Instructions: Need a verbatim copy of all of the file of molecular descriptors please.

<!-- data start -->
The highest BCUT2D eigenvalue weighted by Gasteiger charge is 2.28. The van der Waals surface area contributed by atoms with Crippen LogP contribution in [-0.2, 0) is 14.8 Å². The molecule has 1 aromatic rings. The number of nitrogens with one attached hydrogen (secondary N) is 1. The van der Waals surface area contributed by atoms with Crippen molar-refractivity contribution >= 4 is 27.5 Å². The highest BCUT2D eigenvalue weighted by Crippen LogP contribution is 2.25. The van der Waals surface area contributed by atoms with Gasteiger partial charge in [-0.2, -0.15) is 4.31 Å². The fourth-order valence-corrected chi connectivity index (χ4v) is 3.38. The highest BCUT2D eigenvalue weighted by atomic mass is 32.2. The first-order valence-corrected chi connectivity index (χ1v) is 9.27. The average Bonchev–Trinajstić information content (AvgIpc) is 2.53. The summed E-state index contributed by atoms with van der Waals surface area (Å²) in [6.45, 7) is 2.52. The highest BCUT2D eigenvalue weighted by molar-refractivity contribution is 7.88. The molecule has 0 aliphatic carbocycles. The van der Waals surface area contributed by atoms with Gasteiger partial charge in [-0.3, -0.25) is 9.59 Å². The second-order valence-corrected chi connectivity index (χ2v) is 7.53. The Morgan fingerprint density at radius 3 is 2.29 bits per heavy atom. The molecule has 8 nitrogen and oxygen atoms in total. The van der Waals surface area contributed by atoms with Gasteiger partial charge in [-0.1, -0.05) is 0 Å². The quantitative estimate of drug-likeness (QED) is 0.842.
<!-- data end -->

The highest BCUT2D eigenvalue weighted by Gasteiger charge is 2.28. The van der Waals surface area contributed by atoms with Crippen LogP contribution in [-0.2, 0) is 14.8 Å². The molecule has 1 aromatic rings. The number of nitrogens with one attached hydrogen (secondary N) is 1. The van der Waals surface area contributed by atoms with Crippen molar-refractivity contribution >= 4 is 27.5 Å². The highest BCUT2D eigenvalue weighted by Crippen LogP contribution is 2.25. The van der Waals surface area contributed by atoms with Gasteiger partial charge in [-0.2, -0.15) is 4.31 Å². The fourth-order valence-corrected chi connectivity index (χ4v) is 3.38. The highest BCUT2D eigenvalue weighted by atomic mass is 32.2. The first-order valence-corrected chi connectivity index (χ1v) is 9.27. The average Bonchev–Trinajstić information content (AvgIpc) is 2.53. The summed E-state index contributed by atoms with van der Waals surface area (Å²) in [6.45, 7) is 2.52. The highest BCUT2D eigenvalue weighted by molar-refractivity contribution is 7.88. The molecule has 0 aliphatic carbocycles. The van der Waals surface area contributed by atoms with Gasteiger partial charge in [-0.3, -0.25) is 9.59 Å². The second-order valence-corrected chi connectivity index (χ2v) is 7.53. The Morgan fingerprint density at radius 3 is 2.29 bits per heavy atom. The molecule has 8 nitrogen and oxygen atoms in total. The van der Waals surface area contributed by atoms with Gasteiger partial charge in [-0.1, -0.05) is 0 Å². The quantitative estimate of drug-likeness (QED) is 0.842.